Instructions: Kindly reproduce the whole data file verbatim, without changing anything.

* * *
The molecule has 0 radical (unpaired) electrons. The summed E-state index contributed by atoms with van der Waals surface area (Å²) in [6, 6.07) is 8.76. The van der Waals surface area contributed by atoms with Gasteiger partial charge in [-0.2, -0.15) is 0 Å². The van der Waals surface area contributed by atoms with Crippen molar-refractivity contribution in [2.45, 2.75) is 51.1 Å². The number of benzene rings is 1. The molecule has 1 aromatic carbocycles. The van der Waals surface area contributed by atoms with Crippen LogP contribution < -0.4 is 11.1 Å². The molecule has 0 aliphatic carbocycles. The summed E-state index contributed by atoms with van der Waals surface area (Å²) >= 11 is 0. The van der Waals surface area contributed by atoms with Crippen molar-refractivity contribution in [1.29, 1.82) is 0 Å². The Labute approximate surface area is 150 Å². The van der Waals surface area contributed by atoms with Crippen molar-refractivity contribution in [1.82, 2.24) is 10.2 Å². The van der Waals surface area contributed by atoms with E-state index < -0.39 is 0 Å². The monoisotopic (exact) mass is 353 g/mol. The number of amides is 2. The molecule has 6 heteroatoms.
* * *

The molecule has 0 radical (unpaired) electrons. The summed E-state index contributed by atoms with van der Waals surface area (Å²) in [6, 6.07) is 8.76. The van der Waals surface area contributed by atoms with Gasteiger partial charge in [-0.2, -0.15) is 0 Å². The van der Waals surface area contributed by atoms with Crippen molar-refractivity contribution in [2.45, 2.75) is 51.1 Å². The number of benzene rings is 1. The molecule has 1 aromatic carbocycles. The van der Waals surface area contributed by atoms with Crippen LogP contribution < -0.4 is 11.1 Å². The molecule has 0 aliphatic carbocycles. The summed E-state index contributed by atoms with van der Waals surface area (Å²) >= 11 is 0. The van der Waals surface area contributed by atoms with Crippen molar-refractivity contribution in [1.29, 1.82) is 0 Å². The Labute approximate surface area is 150 Å². The van der Waals surface area contributed by atoms with Crippen molar-refractivity contribution in [1.82, 2.24) is 10.2 Å². The van der Waals surface area contributed by atoms with E-state index < -0.39 is 0 Å². The monoisotopic (exact) mass is 353 g/mol. The number of amides is 2. The molecule has 6 heteroatoms.